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I don't quite understand an answer from the other site:

But if the time expires until the process releases the spinlock, the process is moved to the waiting state, allowing ...

So is that the time expiration happen after the process releases something? Or is that the time expiration happen at the time the process releases something? (Or the others)

OK, I just watch a video on YouTube says A until B means A will stop when B happen, which make me more confused. That the if the time expires is not a period of time, it's an instant, right? how can this "instant event" keep happening until something happen? LoL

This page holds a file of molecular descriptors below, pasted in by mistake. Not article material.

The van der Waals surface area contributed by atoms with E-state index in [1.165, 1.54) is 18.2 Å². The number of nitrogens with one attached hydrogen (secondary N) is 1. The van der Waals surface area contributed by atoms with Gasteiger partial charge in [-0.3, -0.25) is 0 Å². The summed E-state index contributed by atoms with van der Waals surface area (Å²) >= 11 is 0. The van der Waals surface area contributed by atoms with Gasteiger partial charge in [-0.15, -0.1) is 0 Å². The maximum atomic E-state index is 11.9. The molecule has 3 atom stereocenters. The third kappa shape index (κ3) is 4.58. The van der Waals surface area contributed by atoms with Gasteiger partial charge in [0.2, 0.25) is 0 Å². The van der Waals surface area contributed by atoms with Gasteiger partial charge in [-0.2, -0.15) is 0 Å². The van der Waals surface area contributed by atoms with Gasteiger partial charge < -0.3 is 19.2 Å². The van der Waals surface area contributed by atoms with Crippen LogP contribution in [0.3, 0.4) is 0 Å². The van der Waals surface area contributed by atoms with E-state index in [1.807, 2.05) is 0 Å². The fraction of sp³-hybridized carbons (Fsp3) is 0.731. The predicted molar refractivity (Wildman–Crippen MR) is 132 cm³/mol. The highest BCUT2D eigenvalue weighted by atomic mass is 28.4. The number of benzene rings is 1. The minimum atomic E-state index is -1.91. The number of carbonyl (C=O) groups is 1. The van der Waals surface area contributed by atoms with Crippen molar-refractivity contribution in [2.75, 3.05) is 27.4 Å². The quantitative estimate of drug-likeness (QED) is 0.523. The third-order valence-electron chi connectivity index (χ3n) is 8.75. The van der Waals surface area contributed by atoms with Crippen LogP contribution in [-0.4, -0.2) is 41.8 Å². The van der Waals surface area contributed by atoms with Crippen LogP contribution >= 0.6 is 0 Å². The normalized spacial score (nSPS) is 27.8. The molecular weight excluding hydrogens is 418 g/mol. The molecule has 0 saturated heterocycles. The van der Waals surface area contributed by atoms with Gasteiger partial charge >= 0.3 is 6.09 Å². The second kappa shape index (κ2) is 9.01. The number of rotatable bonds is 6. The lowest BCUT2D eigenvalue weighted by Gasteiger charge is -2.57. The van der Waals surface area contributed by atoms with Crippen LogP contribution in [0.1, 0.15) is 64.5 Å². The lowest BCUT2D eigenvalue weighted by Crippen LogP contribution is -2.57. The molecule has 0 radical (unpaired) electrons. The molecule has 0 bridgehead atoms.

So how should I interpret the sentence?

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    The use of until is wrong. I suspect that if you replace it with before, the sentence will have the intended meaning. But I can't know for sure what the author intended to say. – Jason Bassford Dec 26 '18 at 4:47
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Your example could also be read as (assuming the sentence is broken up badly)

1) If the time expires
2) until the process releases the spinlock (and the process has not released the spinlock)
3) the process is moved to a waiting state (until the spinlock is released)

  • Oh, I understand it, it's three steps. – user7813604 Dec 26 '18 at 9:26
  • Thank you so so much! This makes perfect sense now! – user7813604 Dec 26 '18 at 9:28

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